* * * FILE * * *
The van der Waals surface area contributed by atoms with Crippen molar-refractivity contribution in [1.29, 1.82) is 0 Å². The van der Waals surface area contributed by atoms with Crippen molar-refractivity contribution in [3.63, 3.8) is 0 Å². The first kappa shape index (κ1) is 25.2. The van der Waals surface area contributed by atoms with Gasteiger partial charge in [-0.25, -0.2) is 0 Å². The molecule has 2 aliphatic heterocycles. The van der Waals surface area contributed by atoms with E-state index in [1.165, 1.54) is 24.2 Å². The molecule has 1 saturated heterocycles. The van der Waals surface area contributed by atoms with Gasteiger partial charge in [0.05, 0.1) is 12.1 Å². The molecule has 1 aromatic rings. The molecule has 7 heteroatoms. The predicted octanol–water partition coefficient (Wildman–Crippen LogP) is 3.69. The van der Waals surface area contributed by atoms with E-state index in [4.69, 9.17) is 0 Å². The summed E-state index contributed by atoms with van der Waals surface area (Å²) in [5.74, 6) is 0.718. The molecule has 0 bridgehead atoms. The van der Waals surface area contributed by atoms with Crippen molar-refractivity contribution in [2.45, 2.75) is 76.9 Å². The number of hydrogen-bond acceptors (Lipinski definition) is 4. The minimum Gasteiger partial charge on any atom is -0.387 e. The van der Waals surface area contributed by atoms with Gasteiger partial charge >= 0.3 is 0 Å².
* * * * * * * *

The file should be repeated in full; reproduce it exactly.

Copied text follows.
The van der Waals surface area contributed by atoms with Crippen molar-refractivity contribution in [1.29, 1.82) is 0 Å². The van der Waals surface area contributed by atoms with Crippen molar-refractivity contribution in [3.63, 3.8) is 0 Å². The first kappa shape index (κ1) is 25.2. The van der Waals surface area contributed by atoms with Gasteiger partial charge in [-0.25, -0.2) is 0 Å². The molecule has 2 aliphatic heterocycles. The van der Waals surface area contributed by atoms with E-state index in [1.165, 1.54) is 24.2 Å². The molecule has 1 saturated heterocycles. The van der Waals surface area contributed by atoms with Gasteiger partial charge in [0.05, 0.1) is 12.1 Å². The molecule has 1 aromatic rings. The molecule has 7 heteroatoms. The predicted octanol–water partition coefficient (Wildman–Crippen LogP) is 3.69. The van der Waals surface area contributed by atoms with E-state index in [4.69, 9.17) is 0 Å². The summed E-state index contributed by atoms with van der Waals surface area (Å²) in [5.74, 6) is 0.718. The molecule has 0 bridgehead atoms. The van der Waals surface area contributed by atoms with Crippen molar-refractivity contribution in [2.45, 2.75) is 76.9 Å². The number of hydrogen-bond acceptors (Lipinski definition) is 4. The minimum Gasteiger partial charge on any atom is -0.387 e. The van der Waals surface area contributed by atoms with Gasteiger partial charge >= 0.3 is 0 Å².